So it is with the ash cloud. We are told that the Met Office plane that should have been up in the air monitoring the ash cloud was undergoing a refit. As a result, many journalists are now convinced the whole crisis was a con. “Remember that ash cloud?” asks the Daily Mail. “It doesn’t exist, says new evidence.”

Jim McKenna, the Civil Aviation Authority’s head of airworthiness, strategy and policy (great combo), appears to admit the decision to close British airspace was a cock up:

It’s obvious that at the start of this crisis, there was a lack of definitive data. It’s also true that for some of the time, the density of ash above the UK was close to undetectable.

Head to the CAA website, however, and you won’t find anything on these claims. The most recent item on the ash cloud is a highly-defensive op-ed from its chairman [sic], Dame Deirdre Hutton, written three days ago. There’s nothing at all from Jim McKenna – either to explain what went wrong, or to place his quote in a broader context.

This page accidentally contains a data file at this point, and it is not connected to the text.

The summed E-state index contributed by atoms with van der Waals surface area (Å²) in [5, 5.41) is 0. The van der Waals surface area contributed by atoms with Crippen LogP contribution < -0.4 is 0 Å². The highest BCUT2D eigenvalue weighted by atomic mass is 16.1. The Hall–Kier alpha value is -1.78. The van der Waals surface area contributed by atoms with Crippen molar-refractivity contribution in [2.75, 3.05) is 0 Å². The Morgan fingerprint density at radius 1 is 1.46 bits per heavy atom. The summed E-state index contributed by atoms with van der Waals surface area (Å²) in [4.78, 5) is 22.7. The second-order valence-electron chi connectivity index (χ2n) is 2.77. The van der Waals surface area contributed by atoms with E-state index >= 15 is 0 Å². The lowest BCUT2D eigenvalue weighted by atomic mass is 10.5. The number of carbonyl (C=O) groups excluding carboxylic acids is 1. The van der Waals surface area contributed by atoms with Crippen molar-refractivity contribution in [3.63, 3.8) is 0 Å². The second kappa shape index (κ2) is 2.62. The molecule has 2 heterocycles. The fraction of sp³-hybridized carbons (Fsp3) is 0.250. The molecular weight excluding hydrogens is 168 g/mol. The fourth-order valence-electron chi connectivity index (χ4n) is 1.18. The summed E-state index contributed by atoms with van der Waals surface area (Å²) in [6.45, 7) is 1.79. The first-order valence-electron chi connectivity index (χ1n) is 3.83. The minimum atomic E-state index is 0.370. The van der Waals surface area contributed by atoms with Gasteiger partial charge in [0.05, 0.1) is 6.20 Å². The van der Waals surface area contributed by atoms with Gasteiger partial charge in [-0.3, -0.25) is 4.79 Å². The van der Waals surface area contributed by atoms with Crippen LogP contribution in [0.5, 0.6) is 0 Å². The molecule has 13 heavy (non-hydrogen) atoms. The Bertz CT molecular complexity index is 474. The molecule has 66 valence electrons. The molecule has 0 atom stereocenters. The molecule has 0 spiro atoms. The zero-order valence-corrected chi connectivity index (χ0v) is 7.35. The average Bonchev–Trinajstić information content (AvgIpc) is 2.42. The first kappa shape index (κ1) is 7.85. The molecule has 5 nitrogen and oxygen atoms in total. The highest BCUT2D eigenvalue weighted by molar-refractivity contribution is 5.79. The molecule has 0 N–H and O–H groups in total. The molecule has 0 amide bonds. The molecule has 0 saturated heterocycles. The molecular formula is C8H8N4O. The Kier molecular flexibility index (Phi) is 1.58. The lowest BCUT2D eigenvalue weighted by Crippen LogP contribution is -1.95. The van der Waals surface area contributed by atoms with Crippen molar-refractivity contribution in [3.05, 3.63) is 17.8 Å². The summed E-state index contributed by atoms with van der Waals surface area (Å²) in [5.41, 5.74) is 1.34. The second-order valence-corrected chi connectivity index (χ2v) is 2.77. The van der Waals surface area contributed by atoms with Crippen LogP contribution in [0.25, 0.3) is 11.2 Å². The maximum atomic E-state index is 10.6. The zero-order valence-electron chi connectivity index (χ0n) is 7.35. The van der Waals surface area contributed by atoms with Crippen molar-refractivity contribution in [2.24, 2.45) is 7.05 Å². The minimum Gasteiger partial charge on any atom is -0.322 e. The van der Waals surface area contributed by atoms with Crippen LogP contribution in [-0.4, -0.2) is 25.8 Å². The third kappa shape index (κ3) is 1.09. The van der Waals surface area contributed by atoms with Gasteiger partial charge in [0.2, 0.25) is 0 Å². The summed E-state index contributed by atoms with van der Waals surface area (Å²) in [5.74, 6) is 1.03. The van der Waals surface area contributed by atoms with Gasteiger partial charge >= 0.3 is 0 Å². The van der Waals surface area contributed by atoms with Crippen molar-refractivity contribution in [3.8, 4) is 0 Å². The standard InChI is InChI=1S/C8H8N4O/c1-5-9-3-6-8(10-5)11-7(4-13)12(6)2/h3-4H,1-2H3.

NATS stopped updates on the volcano on Friday, while the Met Office’s website is a car crash, and its latest update typifies the jargon-heavy style that the UK’s weathermen and women have made their own. Here’s a defence of the Met’s predictions in the nearest the Met comes to using plain English (more detail here):

We use multiple dispersion models endorsed by the international meteorological community. The output from the Met Office volcanic ash dispersion model has been compared with our neighbouring VAACs in Canada and France since the beginning of this incident and the results are consistent.

The results from our model have been verified by observations of volcanic ash from a variety of sources, including from instruments carried by Met Office, FAAM and NERC research aircraft, balloon and land based LIDARS.